A satin finish is a perfect balance between a matte foundation and a dewy looking foundation. There’s some radiance, but not as much as a dewy finish provides. Some examples of foundations with a satin finish are Stila’s Hide and Chic, Maybelline’s Dream Satin Liquid, Cover FX’s Natural Finish Foundation, Anastasia of Beverly Hills’ Luminous Foundation and L’Oreal’s Age Perfect Radiant Serum.
A dewy finish is one which creates a natural sheen, high shine or radiant glow. Some examples of this finish are Maybelline’s Fit Me Dewy Foundation, Revlon’s Photo Ready Candid Glow Moisture Foundation, Armani’s Luminous Silk Glow Flawless Foundation, and Nars’ Sheer Glow.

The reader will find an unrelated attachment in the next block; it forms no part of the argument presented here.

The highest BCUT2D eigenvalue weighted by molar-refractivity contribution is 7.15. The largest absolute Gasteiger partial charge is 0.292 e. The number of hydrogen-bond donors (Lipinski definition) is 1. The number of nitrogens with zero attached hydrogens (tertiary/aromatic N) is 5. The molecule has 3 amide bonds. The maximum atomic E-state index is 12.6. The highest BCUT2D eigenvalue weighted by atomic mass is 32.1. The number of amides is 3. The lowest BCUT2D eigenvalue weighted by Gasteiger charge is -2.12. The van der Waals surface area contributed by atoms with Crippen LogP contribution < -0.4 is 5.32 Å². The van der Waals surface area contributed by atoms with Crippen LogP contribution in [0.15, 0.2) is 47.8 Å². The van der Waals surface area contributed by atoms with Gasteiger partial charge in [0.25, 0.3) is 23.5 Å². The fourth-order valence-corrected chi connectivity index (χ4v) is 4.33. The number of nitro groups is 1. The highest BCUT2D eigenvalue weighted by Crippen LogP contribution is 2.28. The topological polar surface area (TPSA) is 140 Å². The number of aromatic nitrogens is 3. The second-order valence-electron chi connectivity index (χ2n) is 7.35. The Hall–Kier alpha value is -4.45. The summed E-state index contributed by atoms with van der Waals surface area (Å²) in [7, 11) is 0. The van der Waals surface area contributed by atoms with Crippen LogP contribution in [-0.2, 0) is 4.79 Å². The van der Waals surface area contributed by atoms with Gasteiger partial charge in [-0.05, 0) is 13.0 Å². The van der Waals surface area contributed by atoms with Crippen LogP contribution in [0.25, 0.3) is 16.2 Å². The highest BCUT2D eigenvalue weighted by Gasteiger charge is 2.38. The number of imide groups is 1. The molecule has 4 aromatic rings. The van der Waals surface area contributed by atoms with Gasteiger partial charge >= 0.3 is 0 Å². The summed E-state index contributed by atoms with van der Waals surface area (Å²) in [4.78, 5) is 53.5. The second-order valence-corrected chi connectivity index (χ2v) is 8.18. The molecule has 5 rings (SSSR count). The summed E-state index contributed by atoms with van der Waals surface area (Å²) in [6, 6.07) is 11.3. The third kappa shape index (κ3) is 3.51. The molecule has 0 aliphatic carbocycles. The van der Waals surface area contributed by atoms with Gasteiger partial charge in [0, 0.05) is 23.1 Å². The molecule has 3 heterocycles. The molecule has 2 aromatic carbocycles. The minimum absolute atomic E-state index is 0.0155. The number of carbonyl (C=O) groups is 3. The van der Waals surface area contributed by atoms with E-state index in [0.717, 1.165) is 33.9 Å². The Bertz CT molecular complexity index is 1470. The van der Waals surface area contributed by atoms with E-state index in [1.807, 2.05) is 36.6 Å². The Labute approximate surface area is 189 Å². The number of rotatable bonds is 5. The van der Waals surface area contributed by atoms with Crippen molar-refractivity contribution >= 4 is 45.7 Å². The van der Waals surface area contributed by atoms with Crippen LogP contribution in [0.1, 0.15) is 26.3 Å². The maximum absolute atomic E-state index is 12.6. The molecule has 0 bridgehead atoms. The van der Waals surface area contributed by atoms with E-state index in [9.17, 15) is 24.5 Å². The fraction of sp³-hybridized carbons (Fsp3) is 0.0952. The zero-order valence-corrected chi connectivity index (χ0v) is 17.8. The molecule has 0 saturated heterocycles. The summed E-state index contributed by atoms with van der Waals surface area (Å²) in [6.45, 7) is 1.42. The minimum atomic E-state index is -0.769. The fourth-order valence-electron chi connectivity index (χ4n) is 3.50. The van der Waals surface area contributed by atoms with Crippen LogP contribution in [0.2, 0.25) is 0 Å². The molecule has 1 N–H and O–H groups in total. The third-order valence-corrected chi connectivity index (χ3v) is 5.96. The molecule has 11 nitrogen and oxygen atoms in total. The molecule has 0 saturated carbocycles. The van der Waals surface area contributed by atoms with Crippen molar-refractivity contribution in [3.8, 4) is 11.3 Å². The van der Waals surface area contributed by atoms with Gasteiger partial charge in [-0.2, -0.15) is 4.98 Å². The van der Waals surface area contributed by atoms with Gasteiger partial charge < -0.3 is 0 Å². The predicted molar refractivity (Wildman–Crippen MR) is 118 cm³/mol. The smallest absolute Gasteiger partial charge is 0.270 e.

Be sure to check out Elise’s YouTube channel which specifically focuses on makeup tips, techniques, and product reviews for those of us 50+. Don’t forget to subscribe!
Many foundations come with an SPF of 15 which really isn’t enough to provide adequate sun protection. But there are a number of foundations on the market which provide a stronger SPF. Since SPF in a foundation can sometimes be irritating to certain skin types, it is important to check out if there is an SPF in the foundation you’re considering.
A warm skin undertone has a yellow cast to it and a cool undertone has more of a pink cast. If you’re someone with a neutral undertone, you land somewhere in between and have a wider choice of color options.
If you’re not sure of the undertone of your skin, it is important to find out since it not only makes a difference when choosing foundation, but it also makes a huge difference when choosing blush and lipstick colors.